Diyu Chen, Senior Lecturer; Ed.D., Harvard University. The early development of cognition and emotion; early childhood education and curriculum; early literacy and math concept development; parent-child interactions; cultural perspectives.
Lisbeth Dixon-Krauss, Professor and Associate Dean of the College of Education; Ph.D., University of Florida. Applications of socio-cultural theory to literacy development and instruction; current practices and issues in teacher education.
Colleen Eddy, Associate Professor; Ed.D., Baylor University. Middle/secondary mathematics teacher education; formative assessment; teacher efficacy; algebra/algebraic reasoning.
Ricardo González-Carriedo, Assistant Professor; Ph.D., Arizona State University. Education of bilingual and bicultural students; second language learning and literacy development among culturally and linguistically diverse students.
Pamela Esprívalo Harrell, Professor, Ed.D.; University of Houston. Science teacher quality and teacher effectiveness.
Mei W. Hoyt, Assistant Professor; Ph.D., Texas A&M University. Curriculum studies with a focus on digital media and embodiment; teacher education and new technologies; multicultural education; cross-cultural studies.
Kelley King, Associate Professor; Ph.D., University of Texas at Austin. Education for democracy and global citizenship; history of public schooling in the U.S.; qualitative research methods, including oral history, life history, narrative inquiry and auto/biography.
James D. Laney, Professor and Department Chair; Ed.D., University of California-Los Angeles. Generative teaching-learning theory; general social studies education; economic education; financial education and financial justice education; aging education; arts integration.
Janelle Mathis, Professor and Assistant Chair for Graduate Programs; Ph.D., University of Arizona. Multicultural/international children's literature; critical content analysis of children's literature; social semiotics as significant in culturally relevant instruction.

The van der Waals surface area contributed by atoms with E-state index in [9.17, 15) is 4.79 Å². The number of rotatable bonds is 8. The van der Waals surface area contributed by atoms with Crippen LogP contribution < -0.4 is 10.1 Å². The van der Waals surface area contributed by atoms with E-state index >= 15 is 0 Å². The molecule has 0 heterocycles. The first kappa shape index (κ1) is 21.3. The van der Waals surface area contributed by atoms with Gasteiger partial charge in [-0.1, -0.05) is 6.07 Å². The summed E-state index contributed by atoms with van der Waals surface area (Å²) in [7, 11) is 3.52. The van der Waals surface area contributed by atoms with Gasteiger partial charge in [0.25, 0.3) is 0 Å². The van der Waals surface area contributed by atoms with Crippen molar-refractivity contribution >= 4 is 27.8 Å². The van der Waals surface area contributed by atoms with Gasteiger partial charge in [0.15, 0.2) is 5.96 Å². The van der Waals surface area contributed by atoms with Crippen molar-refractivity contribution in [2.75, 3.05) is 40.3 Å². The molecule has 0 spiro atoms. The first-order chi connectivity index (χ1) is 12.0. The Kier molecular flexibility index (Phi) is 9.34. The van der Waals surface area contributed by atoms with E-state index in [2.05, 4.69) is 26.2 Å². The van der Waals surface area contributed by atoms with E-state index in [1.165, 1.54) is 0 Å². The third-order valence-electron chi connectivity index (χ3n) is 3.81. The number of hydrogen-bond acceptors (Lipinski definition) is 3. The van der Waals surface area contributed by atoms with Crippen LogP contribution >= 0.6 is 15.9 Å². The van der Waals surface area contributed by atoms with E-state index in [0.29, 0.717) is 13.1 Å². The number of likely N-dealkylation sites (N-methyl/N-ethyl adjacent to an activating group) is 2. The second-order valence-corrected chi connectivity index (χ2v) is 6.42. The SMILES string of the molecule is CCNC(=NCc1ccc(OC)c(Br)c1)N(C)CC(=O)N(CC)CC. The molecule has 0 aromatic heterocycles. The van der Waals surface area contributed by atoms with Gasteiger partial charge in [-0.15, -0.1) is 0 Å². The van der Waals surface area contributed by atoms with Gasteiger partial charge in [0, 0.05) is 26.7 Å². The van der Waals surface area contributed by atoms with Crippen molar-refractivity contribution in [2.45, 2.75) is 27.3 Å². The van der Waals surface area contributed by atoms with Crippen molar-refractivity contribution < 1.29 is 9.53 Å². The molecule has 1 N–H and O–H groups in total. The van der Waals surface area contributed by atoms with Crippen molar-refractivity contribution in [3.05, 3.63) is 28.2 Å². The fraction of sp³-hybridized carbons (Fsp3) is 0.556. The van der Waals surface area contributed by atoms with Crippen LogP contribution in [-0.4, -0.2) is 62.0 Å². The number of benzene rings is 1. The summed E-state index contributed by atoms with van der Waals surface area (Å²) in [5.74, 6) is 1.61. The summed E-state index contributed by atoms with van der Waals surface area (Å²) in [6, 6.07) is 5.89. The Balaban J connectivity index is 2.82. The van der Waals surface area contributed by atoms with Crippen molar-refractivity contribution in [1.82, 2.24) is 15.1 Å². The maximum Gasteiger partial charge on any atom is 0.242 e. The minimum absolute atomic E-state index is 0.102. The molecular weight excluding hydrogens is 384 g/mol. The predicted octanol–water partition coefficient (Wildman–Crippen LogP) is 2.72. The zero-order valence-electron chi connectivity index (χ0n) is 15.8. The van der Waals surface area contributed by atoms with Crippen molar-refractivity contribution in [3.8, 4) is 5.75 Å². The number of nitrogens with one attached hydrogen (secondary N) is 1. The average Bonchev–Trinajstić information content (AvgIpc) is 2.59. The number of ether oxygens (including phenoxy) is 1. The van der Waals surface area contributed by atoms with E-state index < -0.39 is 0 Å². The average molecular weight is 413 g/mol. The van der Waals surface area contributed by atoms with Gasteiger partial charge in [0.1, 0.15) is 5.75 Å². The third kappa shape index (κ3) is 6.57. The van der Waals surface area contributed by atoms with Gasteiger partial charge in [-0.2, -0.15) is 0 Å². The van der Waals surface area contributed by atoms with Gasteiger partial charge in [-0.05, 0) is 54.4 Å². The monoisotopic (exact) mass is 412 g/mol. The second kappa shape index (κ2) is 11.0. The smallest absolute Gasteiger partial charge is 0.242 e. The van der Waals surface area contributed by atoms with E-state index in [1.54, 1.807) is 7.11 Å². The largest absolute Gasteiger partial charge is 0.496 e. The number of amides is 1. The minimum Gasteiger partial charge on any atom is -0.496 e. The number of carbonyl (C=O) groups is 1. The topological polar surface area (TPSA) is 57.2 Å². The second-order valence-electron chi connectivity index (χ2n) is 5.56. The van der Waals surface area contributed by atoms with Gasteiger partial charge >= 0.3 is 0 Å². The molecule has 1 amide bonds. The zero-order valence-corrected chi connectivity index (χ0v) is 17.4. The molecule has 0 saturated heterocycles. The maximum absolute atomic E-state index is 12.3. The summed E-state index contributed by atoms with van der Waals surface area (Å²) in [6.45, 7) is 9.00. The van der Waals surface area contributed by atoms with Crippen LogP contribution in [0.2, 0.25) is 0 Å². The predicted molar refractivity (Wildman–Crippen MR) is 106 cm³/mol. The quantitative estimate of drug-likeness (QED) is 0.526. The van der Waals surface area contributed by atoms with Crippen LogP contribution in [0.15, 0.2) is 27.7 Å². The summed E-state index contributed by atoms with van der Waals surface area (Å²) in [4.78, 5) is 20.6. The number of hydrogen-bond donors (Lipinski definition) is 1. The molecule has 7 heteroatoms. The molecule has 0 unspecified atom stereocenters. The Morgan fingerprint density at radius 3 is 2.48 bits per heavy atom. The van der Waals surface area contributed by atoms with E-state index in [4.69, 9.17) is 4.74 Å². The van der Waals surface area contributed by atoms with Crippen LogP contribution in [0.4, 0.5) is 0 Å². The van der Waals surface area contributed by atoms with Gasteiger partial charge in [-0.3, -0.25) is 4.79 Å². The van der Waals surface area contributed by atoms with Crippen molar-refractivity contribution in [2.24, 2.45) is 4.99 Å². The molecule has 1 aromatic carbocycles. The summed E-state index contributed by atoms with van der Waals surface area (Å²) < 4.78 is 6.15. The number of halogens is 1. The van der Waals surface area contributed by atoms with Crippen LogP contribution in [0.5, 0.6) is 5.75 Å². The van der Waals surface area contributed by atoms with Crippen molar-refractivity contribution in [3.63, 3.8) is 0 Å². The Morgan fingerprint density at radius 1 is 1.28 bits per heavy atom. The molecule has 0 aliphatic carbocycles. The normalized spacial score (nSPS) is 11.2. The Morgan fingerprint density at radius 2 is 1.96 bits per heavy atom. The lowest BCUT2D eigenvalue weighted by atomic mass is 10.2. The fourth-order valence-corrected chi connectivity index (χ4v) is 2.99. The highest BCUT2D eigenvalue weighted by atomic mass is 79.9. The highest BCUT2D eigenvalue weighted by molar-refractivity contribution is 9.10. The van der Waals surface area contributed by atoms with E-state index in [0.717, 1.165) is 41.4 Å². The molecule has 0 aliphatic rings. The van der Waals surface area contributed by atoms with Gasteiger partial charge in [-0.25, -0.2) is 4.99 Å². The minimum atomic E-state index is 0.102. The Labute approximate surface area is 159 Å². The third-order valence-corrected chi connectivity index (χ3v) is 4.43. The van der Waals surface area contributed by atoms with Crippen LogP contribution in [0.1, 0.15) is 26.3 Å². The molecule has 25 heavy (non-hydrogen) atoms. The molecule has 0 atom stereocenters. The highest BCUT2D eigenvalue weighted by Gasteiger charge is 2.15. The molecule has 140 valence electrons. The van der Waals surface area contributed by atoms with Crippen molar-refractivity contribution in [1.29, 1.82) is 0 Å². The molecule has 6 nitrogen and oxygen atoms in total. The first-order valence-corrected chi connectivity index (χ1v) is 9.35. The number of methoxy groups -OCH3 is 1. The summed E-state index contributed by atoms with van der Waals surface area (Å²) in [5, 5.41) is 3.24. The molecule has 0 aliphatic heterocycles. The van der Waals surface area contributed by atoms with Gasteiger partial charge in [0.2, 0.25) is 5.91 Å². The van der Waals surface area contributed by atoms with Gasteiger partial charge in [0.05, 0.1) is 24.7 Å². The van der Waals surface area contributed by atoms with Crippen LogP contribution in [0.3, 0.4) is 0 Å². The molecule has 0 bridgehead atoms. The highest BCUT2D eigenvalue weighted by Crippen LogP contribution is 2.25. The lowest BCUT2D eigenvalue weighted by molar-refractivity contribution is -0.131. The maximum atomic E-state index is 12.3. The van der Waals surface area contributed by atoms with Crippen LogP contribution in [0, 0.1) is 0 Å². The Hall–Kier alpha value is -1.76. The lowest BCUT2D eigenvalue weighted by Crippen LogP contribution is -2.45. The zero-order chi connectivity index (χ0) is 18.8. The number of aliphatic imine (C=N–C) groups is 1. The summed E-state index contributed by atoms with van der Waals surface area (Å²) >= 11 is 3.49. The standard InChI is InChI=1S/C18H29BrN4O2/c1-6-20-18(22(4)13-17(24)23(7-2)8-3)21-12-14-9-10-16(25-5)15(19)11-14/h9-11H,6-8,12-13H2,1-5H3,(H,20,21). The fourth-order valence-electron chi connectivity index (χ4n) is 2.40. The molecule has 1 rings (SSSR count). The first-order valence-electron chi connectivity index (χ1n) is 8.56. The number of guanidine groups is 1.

Nancy Nelson, Professor; Ph.D., University of Texas at Austin. Processes and practices of written communication; academic authorship; global literacy; intercultural dialogue; research traditions
Sarah Smitherman Pratt, Assistant Professor; Ph.D., Louisiana State University. Intersection of mathematics education and curriculum theory; complexity theories as they relate to complex conversations in education.
Karthigeyan Subramaniam, Associate Professor and Curriculum and Instruction Doctoral Program Coordinator; Ph.D., University of Otago (New Zealand). Science teacher education; educational technology; teacher beliefs, conceptions and pedagogical content knowledge; qualitative and mixed methods.
Jeanne Tunks, Associate Professor; Ph.D., University of North Texas. Effects of tutoring in mathematics; influencing the perception of students as math learners; algebraic thinking at the elementary school level and its effect on future algebra success.
Carol Wickstrom, Professor; Ph.D., Texas Woman's University. Classroom discourse as related to pre-service teacher education; reflection; portfolio assessment; writing instruction and professional development as Director of North Star of Texas Writing Project.
Jamaal R. Young, Assistant Professor; Ph.D., Texas A&M University. Culturally responsive mathematics teaching, particularly related to the educational needs of African American children; multicultural STEM project-based learning.
Jemimah Young, Assistant Professor; Ph.D., Texas A&M University. Secondary social studies education; the role of African American women in the academy; building communities of practice around cultural studies.